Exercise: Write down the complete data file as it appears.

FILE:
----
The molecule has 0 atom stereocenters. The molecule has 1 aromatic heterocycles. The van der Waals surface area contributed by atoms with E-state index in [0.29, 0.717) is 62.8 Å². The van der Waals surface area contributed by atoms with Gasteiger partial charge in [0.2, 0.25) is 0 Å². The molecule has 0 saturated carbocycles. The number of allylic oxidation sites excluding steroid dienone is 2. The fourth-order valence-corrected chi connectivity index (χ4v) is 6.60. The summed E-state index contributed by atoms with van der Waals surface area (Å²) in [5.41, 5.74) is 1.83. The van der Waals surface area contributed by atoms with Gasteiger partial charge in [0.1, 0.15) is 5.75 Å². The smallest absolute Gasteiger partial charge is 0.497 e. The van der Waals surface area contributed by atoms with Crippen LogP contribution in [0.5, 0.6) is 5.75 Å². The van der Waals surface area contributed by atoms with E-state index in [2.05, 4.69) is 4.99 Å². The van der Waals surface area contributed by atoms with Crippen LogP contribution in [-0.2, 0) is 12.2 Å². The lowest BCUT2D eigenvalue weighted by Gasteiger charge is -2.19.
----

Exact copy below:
The molecule has 0 atom stereocenters. The molecule has 1 aromatic heterocycles. The van der Waals surface area contributed by atoms with E-state index in [0.29, 0.717) is 62.8 Å². The van der Waals surface area contributed by atoms with Gasteiger partial charge in [0.2, 0.25) is 0 Å². The molecule has 0 saturated carbocycles. The number of allylic oxidation sites excluding steroid dienone is 2. The fourth-order valence-corrected chi connectivity index (χ4v) is 6.60. The summed E-state index contributed by atoms with van der Waals surface area (Å²) in [5.41, 5.74) is 1.83. The van der Waals surface area contributed by atoms with Gasteiger partial charge in [0.1, 0.15) is 5.75 Å². The smallest absolute Gasteiger partial charge is 0.497 e. The van der Waals surface area contributed by atoms with Crippen LogP contribution in [0.5, 0.6) is 5.75 Å². The van der Waals surface area contributed by atoms with E-state index in [2.05, 4.69) is 4.99 Å². The van der Waals surface area contributed by atoms with Crippen LogP contribution in [-0.2, 0) is 12.2 Å². The lowest BCUT2D eigenvalue weighted by Gasteiger charge is -2.19.